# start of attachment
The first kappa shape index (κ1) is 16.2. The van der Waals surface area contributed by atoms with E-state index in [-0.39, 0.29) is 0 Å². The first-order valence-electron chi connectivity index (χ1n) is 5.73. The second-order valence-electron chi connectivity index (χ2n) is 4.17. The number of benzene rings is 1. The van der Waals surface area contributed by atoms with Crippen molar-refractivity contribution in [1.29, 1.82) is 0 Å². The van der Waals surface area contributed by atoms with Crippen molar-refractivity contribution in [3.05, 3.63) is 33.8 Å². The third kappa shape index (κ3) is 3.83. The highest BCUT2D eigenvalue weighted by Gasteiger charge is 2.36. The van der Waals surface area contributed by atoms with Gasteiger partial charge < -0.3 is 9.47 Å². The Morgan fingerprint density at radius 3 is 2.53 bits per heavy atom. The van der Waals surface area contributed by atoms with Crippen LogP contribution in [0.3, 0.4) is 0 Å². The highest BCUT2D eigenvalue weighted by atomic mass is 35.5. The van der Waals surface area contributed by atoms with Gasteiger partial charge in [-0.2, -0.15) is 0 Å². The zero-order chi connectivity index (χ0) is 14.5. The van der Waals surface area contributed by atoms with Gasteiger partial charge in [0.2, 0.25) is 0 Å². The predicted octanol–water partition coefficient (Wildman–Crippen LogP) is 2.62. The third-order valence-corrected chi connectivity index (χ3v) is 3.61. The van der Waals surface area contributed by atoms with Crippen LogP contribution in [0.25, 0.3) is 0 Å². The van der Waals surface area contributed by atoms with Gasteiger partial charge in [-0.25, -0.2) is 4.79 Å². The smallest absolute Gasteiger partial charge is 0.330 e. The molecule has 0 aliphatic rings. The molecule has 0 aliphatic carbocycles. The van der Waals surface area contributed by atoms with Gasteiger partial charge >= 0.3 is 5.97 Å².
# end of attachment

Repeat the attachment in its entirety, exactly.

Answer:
The first kappa shape index (κ1) is 16.2. The van der Waals surface area contributed by atoms with E-state index in [-0.39, 0.29) is 0 Å². The first-order valence-electron chi connectivity index (χ1n) is 5.73. The second-order valence-electron chi connectivity index (χ2n) is 4.17. The number of benzene rings is 1. The van der Waals surface area contributed by atoms with Crippen molar-refractivity contribution in [1.29, 1.82) is 0 Å². The van der Waals surface area contributed by atoms with Crippen molar-refractivity contribution in [3.05, 3.63) is 33.8 Å². The third kappa shape index (κ3) is 3.83. The highest BCUT2D eigenvalue weighted by Gasteiger charge is 2.36. The van der Waals surface area contributed by atoms with Gasteiger partial charge < -0.3 is 9.47 Å². The Morgan fingerprint density at radius 3 is 2.53 bits per heavy atom. The van der Waals surface area contributed by atoms with Crippen LogP contribution in [0.3, 0.4) is 0 Å². The highest BCUT2D eigenvalue weighted by atomic mass is 35.5. The van der Waals surface area contributed by atoms with Gasteiger partial charge in [-0.2, -0.15) is 0 Å². The zero-order chi connectivity index (χ0) is 14.5. The van der Waals surface area contributed by atoms with Gasteiger partial charge in [0.2, 0.25) is 0 Å². The predicted octanol–water partition coefficient (Wildman–Crippen LogP) is 2.62. The third-order valence-corrected chi connectivity index (χ3v) is 3.61. The van der Waals surface area contributed by atoms with Crippen LogP contribution in [0.25, 0.3) is 0 Å². The van der Waals surface area contributed by atoms with Gasteiger partial charge in [-0.25, -0.2) is 4.79 Å². The smallest absolute Gasteiger partial charge is 0.330 e. The molecule has 0 aliphatic rings. The molecule has 0 aliphatic carbocycles. The van der Waals surface area contributed by atoms with Gasteiger partial charge >= 0.3 is 5.97 Å².